CRISP Volume 9 No 3

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CURRENT RESEARCH IN SOCIAL PSYCHOLOGY


Volume 9, Number 3
Submitted: October 30, 2003
First Revision: November 20, 2003
Accepted: November 25, 2003
Publication Date: November 25, 2003

The Role of Ideological Consistency in Attitude Inferences

Malcolm J. Grant
Cathryn M. Button
T. Edward Hannah
Abraham S. Ross
Memorial University of Newfoundland, Canada

ABSTRACT

We examined ideological consistency in attitudes and attitude attributions in three studies in which participants responded to attitude statements and guessed the responses of one or more other persons (targets). In all studies, people whose own attitudes were ideologically consistent showed greater consistency in the attitudes they attributed to targets. People expected more consistency in others' attitudes than they expressed in their own. More consistent attitudes were attributed to male targets than to female targets, more to old targets than to young ones, and more to attractive targets than to unattractive ones. We conclude that the perception of ideological consistency serves to simplify the structure of complex social information and sets the ground for generalizations and stereotypes about members of particular target groups.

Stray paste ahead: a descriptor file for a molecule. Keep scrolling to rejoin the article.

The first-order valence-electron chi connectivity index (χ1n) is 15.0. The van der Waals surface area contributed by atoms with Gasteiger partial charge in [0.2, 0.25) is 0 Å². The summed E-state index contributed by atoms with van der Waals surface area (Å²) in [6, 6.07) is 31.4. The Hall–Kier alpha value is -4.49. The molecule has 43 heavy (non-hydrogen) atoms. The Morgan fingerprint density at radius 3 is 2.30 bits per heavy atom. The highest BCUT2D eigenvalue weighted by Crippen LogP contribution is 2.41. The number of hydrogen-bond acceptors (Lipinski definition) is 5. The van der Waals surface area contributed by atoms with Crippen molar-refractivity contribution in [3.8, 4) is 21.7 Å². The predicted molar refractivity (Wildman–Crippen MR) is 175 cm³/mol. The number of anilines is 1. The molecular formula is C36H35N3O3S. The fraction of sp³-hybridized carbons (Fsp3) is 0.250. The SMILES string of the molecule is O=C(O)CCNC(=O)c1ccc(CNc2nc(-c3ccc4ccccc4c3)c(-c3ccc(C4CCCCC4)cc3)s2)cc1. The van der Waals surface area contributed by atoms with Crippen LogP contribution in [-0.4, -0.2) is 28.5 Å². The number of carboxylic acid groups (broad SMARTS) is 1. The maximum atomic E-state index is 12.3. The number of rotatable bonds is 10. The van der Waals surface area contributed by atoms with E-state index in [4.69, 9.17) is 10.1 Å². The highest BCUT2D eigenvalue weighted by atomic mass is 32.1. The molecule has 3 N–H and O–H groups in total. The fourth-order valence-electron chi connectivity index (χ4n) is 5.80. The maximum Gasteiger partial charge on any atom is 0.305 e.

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INTRODUCTION

Social psychologists have long recognized that people's attitudes on diverse social and political issues can be organized along ideological lines. The prevalence of ideological thinking in the general population, however, is uncertain. Converse (1964) concluded that ideological structure characterizes the thinking of only a relatively small portion of the population, a "political elite." In contrast, Judd and Milburn (1980) argued that some degree of ideological predisposition is typical across a wide spectrum of the population. Although this issue has generated considerable debate (for reviews, see Judd & Krosnick, 1989; Kinder & Sears, 1985), the notion of reliable dispositional differences in attitude structure is now largely accepted (cf., Lavine, Thomsen, & Gonzales, 1997).